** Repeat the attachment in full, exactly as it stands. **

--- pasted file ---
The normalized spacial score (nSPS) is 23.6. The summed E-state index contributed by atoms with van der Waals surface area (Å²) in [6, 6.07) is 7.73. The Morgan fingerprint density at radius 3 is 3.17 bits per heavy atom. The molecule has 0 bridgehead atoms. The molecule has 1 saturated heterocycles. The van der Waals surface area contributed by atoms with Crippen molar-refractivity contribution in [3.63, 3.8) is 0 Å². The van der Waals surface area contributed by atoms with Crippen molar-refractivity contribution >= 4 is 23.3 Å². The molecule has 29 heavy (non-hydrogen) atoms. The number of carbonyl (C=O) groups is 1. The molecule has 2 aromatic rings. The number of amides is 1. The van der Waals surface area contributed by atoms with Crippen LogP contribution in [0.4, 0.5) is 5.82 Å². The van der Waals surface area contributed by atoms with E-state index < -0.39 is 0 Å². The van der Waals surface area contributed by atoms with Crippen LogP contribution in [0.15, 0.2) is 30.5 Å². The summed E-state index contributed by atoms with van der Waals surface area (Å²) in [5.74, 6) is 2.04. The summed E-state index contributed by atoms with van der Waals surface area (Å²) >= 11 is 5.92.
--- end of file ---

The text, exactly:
The normalized spacial score (nSPS) is 23.6. The summed E-state index contributed by atoms with van der Waals surface area (Å²) in [6, 6.07) is 7.73. The Morgan fingerprint density at radius 3 is 3.17 bits per heavy atom. The molecule has 0 bridgehead atoms. The molecule has 1 saturated heterocycles. The van der Waals surface area contributed by atoms with Crippen molar-refractivity contribution in [3.63, 3.8) is 0 Å². The van der Waals surface area contributed by atoms with Crippen molar-refractivity contribution >= 4 is 23.3 Å². The molecule has 29 heavy (non-hydrogen) atoms. The number of carbonyl (C=O) groups is 1. The molecule has 2 aromatic rings. The number of amides is 1. The van der Waals surface area contributed by atoms with Crippen LogP contribution in [0.4, 0.5) is 5.82 Å². The van der Waals surface area contributed by atoms with E-state index < -0.39 is 0 Å². The van der Waals surface area contributed by atoms with Crippen LogP contribution in [0.15, 0.2) is 30.5 Å². The summed E-state index contributed by atoms with van der Waals surface area (Å²) in [5.74, 6) is 2.04. The summed E-state index contributed by atoms with van der Waals surface area (Å²) >= 11 is 5.92.